Giles died in 1986:
During her distinguished career in politics served as Missouri’s first African American female senator, representing the Fourth District, where she chaired the Interstate Cooperation Committee and was a member of several other legislative committees. She was also the first woman and the first African American to be appointed St. Louis city assessor, a position she held from 1981 until her death. She devoted her life to public service working steadfastly to secure civil rights and improve living conditions for the citizens of St. Louis. She came to St. Louis in 1935, later graduated from Saint Louis University. Beginning in the 1960s, she promoted involvement of St. Louis religious leaders in the civil rights movement. She was a member of the Archdiocesan Commission on Human Rights. In 1973, St. Louis Mayor John Poelker appointed her commissioner of human relations. In this position, she updated a city ordinance to protect women, the elderly and people with disabilities, and promoted passage of the 1976 Comprehensive Civil Rights Ordinance. Among her accomplishments was the appointment by President Jimmy Carter to a task force to assist in selecting talented women for positions in the federal government. She died in her St. Louis home in 1986 from lung cancer. A park and a U.S. Post office have been named after her to honor her achievements and involvement in the community. She will continue to be a pioneer as well as a role model for women in generations to come. (Find-A-Grave)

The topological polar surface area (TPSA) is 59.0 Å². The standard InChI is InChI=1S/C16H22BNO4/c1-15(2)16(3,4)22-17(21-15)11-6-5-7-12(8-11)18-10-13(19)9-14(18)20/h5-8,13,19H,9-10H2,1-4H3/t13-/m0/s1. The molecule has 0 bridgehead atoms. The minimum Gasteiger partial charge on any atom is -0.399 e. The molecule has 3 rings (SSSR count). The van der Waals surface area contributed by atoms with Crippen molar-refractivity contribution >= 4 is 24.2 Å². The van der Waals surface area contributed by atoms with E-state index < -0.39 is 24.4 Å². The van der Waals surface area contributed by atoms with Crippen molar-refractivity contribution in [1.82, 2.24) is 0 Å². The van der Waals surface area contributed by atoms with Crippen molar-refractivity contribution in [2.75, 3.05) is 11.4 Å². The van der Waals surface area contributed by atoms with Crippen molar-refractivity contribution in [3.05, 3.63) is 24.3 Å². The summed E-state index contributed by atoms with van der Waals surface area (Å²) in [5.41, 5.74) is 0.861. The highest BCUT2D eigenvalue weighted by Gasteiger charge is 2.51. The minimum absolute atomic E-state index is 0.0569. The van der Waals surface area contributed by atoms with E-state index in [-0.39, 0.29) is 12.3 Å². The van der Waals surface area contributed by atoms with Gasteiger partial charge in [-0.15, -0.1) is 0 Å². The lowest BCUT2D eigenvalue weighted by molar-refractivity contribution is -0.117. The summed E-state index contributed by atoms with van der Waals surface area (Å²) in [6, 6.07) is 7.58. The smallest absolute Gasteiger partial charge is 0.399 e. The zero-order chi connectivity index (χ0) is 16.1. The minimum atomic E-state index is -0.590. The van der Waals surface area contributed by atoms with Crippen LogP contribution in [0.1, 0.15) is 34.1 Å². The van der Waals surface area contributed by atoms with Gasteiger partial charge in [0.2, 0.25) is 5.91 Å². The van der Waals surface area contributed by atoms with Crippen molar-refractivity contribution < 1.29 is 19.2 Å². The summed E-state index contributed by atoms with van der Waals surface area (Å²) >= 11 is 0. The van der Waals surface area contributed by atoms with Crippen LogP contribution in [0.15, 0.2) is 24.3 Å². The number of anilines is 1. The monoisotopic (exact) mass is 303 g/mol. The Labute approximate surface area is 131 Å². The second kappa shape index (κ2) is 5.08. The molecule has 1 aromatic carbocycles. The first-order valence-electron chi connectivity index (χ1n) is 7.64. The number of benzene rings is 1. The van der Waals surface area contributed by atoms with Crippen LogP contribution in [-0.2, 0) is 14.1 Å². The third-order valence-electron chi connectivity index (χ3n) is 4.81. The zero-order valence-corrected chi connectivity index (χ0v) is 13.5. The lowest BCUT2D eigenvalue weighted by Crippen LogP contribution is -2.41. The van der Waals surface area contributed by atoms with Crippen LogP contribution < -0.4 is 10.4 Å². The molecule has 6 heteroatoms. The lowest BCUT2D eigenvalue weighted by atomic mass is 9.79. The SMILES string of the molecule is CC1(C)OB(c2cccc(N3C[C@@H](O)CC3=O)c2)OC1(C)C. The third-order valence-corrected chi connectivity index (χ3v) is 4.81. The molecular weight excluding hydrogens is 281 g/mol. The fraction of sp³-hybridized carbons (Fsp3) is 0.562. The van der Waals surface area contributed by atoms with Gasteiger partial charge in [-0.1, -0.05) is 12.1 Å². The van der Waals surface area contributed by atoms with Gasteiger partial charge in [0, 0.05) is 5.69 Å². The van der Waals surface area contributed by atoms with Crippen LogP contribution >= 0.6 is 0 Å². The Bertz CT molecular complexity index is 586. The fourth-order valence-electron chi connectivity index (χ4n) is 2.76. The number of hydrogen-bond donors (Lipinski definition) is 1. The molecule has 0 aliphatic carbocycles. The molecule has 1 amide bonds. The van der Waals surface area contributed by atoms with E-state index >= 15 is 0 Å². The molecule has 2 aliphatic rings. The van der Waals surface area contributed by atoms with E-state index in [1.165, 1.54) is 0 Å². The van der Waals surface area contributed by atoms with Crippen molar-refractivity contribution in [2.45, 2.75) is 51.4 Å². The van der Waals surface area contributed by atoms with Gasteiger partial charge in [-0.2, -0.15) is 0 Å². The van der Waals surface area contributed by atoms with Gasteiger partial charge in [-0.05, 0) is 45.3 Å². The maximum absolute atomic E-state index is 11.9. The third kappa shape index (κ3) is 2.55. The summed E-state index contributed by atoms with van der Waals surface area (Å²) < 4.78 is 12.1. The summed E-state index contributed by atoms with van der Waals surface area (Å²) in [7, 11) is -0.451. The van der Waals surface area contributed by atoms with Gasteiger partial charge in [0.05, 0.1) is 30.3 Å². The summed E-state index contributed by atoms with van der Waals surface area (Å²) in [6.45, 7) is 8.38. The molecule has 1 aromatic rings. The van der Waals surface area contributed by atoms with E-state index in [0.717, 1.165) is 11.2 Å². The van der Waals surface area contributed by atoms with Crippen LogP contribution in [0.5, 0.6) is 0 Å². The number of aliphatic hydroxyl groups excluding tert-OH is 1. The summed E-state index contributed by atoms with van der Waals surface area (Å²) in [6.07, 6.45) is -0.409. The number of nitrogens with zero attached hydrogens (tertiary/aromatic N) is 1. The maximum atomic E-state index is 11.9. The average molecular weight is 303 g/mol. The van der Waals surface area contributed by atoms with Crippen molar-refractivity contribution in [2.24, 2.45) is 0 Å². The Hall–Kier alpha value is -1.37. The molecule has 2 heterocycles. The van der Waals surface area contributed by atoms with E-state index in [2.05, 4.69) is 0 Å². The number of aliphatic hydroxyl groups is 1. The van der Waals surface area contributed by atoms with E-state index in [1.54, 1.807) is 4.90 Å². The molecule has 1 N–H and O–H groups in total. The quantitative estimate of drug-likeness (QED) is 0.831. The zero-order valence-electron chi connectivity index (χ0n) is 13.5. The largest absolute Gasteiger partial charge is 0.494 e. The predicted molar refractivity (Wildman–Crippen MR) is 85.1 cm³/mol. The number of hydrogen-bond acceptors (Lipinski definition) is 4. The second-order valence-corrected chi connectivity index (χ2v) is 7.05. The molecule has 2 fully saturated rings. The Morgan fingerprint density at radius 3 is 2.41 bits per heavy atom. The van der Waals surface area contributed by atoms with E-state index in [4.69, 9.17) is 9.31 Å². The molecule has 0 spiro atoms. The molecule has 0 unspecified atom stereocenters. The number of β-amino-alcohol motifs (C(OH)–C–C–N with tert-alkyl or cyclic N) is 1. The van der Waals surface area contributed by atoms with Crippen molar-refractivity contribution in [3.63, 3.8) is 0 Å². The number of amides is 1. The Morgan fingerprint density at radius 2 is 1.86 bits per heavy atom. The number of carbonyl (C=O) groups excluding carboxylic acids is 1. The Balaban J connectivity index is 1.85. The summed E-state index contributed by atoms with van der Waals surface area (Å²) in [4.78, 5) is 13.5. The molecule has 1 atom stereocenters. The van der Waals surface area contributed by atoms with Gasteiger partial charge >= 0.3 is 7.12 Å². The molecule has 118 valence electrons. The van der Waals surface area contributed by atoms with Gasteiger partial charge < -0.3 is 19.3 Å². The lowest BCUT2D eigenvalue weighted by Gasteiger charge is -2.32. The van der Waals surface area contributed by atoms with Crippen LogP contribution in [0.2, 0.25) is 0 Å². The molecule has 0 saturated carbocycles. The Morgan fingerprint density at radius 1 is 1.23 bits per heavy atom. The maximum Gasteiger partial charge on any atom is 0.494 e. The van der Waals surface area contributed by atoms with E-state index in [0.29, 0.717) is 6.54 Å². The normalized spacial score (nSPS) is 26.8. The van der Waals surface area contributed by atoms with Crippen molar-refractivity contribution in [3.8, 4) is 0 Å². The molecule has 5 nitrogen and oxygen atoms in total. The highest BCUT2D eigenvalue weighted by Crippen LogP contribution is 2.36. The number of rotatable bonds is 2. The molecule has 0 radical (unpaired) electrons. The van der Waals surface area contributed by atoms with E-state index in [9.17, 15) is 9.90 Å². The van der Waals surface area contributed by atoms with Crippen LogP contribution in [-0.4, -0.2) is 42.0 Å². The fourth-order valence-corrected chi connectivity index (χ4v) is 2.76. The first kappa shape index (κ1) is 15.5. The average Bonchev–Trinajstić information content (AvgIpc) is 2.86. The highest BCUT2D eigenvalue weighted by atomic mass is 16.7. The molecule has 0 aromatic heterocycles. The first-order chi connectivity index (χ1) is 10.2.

Also very impressive! Senator Giles was part of the fight to keep the Homer G. Phillips Hospital open:
On August 17, in a massive display of force, city officials sent 120 policemen in riot gear to Phillips Hospital to deal with approximately one hundred protesters during the final transfer of the remaining forty-seven Phillips acute-care patients to City Hospital. Police arrested seventeen pro- testers under charges of failure to obey a police officer when at least fifty people sat down in the main hospital driveway to prevent transfer vans from leaving. Pearlie Evans, aide to U.S. Repre- sentative William Clay, was present at the protest; her sentiments, quoted in the Post-Dispatch, captured the feeling of that day: â€œthe squad was brought in to overpower poor, helpless people whose only concern was that they have some place to go near their homes when they get sick.â€ Missouri State Senator Gwen B. Giles, also quoted in the Post-Dispatch, took note: â€œConway declared war on black St. Louis today.â€ (Source: ‘‘To Serve the Community Best”: Reconsidering Black Politics in the Struggle to Save Homer G. Phillips Hospital in St. Louis, 1976-1984)
“[Virvus] Jones was appointed assessor in April 1986, after the death of Gwen B. Giles” per the St. Louis Post-Dispatch November 23, 1988.
- Steve Patterson